The Virginia Statute of Limitations is the act that defines the time limits to bring legal action in the Commonwealth of Virginia. Virginia has a statute of limitations in both civil and criminal law. If you have been injured due to the negligence of another person, it’s important to file a lawsuit within the period outlined by the statute or you will waive your right to sue.
Under most circumstances, the statute of limitations in Virginia is two years but there are exceptions. If you have been hurt or a family member has died due to the fault of another, you should talk to an experienced Virginia injury lawyer as soon as possible.
How Long Do You Have to Bring A Virginia Personal Injury Case?
Under Virginia Code § 8.01-243 actions for personal injury should be brought within two years of the incident in which you were injured with some exceptions.
The two-year limitations period may be extended in medical malpractice actions against healthcare providers in the following situations where the patient was not aware of the issue:
- A foreign object with no therapeutic or diagnostic effect was left in a patient’s body. The period may be extended for a period of one year from the date the object was discovered or reasonably should have been discovered;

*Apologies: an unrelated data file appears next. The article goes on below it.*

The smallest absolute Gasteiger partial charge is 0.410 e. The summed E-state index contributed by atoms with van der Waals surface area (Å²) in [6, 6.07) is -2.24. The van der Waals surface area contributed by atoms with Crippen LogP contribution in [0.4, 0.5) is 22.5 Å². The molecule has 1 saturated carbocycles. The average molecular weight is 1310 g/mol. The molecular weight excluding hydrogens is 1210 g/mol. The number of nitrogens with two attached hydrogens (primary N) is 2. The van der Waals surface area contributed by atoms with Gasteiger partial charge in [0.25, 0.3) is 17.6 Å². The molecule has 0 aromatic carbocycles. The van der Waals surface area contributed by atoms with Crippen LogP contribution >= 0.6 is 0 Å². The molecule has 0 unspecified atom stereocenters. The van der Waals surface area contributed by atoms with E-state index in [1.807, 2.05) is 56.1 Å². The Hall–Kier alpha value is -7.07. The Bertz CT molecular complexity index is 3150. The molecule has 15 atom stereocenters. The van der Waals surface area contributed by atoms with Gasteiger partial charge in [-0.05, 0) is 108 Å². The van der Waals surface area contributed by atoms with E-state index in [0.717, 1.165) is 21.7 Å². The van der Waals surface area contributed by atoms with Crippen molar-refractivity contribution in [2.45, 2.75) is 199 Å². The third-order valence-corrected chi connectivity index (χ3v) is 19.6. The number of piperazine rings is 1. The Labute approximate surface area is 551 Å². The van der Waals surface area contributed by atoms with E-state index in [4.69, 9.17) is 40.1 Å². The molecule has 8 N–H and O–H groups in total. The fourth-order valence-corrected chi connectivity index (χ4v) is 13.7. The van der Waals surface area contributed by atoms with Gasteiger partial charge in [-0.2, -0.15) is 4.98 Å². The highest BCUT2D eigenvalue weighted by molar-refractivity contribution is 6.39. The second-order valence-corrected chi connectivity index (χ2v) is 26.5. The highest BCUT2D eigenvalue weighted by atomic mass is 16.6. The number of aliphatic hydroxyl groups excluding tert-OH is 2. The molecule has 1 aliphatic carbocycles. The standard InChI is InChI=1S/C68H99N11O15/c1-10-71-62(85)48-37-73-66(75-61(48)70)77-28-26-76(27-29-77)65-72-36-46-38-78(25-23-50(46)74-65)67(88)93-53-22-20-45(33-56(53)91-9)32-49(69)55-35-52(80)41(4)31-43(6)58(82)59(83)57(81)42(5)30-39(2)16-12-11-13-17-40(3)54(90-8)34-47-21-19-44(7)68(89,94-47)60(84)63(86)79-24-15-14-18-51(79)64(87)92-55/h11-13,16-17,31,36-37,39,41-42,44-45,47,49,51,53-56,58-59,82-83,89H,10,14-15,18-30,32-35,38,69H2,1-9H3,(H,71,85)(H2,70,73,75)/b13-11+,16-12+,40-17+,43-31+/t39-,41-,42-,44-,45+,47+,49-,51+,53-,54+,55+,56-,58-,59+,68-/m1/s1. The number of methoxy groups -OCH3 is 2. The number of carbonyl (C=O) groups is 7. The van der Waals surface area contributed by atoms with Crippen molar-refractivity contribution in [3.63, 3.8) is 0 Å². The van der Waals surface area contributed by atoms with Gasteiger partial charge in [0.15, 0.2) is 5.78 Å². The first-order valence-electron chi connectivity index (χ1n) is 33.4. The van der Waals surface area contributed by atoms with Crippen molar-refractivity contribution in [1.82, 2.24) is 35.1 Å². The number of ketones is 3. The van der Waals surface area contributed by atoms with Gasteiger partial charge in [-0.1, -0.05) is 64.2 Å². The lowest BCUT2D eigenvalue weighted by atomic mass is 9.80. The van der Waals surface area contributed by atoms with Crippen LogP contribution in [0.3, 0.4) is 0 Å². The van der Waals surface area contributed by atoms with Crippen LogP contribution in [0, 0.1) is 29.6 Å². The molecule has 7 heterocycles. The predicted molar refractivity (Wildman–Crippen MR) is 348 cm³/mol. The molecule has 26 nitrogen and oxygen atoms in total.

- Fraud, concealment, or intentional misrepresentation prevented the discovery of the injury within the two-year period. The statute of limitations may be extended by a year from the date the injury was discovered or reasonably should have been discovered.
- When a healthcare provider has failed to diagnose a malignant tumor, cancer, or an intraspinal, intracranial, or spinal schwannoma, the statute of limitations can be extended for a year from the date the diagnosis was given to the patient by a healthcare provider as long as the provider’s underlying act or omission occurred on or after July 1, 2008.
Generally, the statute of limitations cannot be extended more than 10 years after the original injury occurred.
The existence of a statute of limitations means it’s important to file personal injury lawsuits in a timely fashion. You should not wait until the 11th hour to file a claim. However, it’s also important not to rush the process. Some people who are injured in accidents clamor to reach a settlement with the insurance company. This can be a serious mistake before the full extent of your injuries are known.
What the Virginia Statute of Limitations Means for You
Although you have two years to bring a case, this does not mean your case has to settle or be heard by a judge or a jury within that time. Many cases take more than two years to litigate.
The statute of limitations requires that you file a civil action in the court before that period expires.
If an accident victim waits too long to file a personal injury lawsuit, the defendants must plead expiration of the period of limitation in the answer to your complaint. The burden of proof is on the defendants to show you waited too long to sue.
An Experienced Injury Lawyer Can Advise You on the Virginia Statute of Limitations in Injury Cases
At the Smith Law Center, our attorneys will take over your legal case and allow you to concentrate on making a recovery. We will ensure your case is filed in a timely manner. The Smith Law Center team is supported by a diverse staff of 28 who collectively bring over 300 years of experience to the firm. Call us at (757) 244-7000.